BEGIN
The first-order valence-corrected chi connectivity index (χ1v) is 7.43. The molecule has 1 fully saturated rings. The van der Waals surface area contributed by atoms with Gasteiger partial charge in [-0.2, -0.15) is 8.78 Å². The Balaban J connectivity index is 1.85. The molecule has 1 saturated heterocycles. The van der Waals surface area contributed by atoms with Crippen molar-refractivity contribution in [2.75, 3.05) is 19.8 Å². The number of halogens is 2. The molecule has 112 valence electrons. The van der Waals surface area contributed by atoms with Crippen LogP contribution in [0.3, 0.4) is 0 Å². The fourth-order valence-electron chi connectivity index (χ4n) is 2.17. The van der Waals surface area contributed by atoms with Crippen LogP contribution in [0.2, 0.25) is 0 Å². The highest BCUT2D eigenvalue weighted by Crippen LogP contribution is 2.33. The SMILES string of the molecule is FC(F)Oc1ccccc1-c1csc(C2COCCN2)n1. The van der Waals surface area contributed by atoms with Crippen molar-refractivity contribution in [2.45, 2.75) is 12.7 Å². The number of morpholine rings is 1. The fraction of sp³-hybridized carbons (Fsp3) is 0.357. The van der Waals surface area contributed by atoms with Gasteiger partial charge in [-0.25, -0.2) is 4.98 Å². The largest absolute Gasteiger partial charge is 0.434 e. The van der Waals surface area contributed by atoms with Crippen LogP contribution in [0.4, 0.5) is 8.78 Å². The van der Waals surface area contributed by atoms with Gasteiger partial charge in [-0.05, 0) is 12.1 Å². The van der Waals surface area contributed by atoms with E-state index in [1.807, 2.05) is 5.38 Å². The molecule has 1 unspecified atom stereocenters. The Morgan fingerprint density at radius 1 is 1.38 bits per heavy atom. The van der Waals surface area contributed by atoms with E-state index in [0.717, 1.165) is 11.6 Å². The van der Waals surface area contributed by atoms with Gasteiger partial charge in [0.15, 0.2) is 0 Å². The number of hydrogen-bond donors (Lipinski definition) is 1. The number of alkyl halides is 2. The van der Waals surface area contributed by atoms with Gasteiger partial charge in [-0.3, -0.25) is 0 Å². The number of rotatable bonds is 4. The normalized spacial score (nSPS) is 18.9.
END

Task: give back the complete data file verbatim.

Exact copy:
The first-order valence-corrected chi connectivity index (χ1v) is 7.43. The molecule has 1 fully saturated rings. The van der Waals surface area contributed by atoms with Gasteiger partial charge in [-0.2, -0.15) is 8.78 Å². The Balaban J connectivity index is 1.85. The molecule has 1 saturated heterocycles. The van der Waals surface area contributed by atoms with Crippen molar-refractivity contribution in [2.75, 3.05) is 19.8 Å². The number of halogens is 2. The molecule has 112 valence electrons. The van der Waals surface area contributed by atoms with Crippen LogP contribution in [0.3, 0.4) is 0 Å². The fourth-order valence-electron chi connectivity index (χ4n) is 2.17. The van der Waals surface area contributed by atoms with Crippen LogP contribution in [0.2, 0.25) is 0 Å². The highest BCUT2D eigenvalue weighted by Crippen LogP contribution is 2.33. The SMILES string of the molecule is FC(F)Oc1ccccc1-c1csc(C2COCCN2)n1. The van der Waals surface area contributed by atoms with Crippen molar-refractivity contribution in [2.45, 2.75) is 12.7 Å². The number of morpholine rings is 1. The fraction of sp³-hybridized carbons (Fsp3) is 0.357. The van der Waals surface area contributed by atoms with Gasteiger partial charge in [-0.25, -0.2) is 4.98 Å². The largest absolute Gasteiger partial charge is 0.434 e. The van der Waals surface area contributed by atoms with Crippen LogP contribution in [0.4, 0.5) is 8.78 Å². The van der Waals surface area contributed by atoms with Gasteiger partial charge in [-0.05, 0) is 12.1 Å². The van der Waals surface area contributed by atoms with E-state index in [1.807, 2.05) is 5.38 Å². The molecule has 1 unspecified atom stereocenters. The Morgan fingerprint density at radius 1 is 1.38 bits per heavy atom. The van der Waals surface area contributed by atoms with E-state index in [0.717, 1.165) is 11.6 Å². The van der Waals surface area contributed by atoms with Gasteiger partial charge in [0.15, 0.2) is 0 Å². The number of hydrogen-bond donors (Lipinski definition) is 1. The number of alkyl halides is 2. The van der Waals surface area contributed by atoms with Gasteiger partial charge in [-0.3, -0.25) is 0 Å². The number of rotatable bonds is 4. The normalized spacial score (nSPS) is 18.9.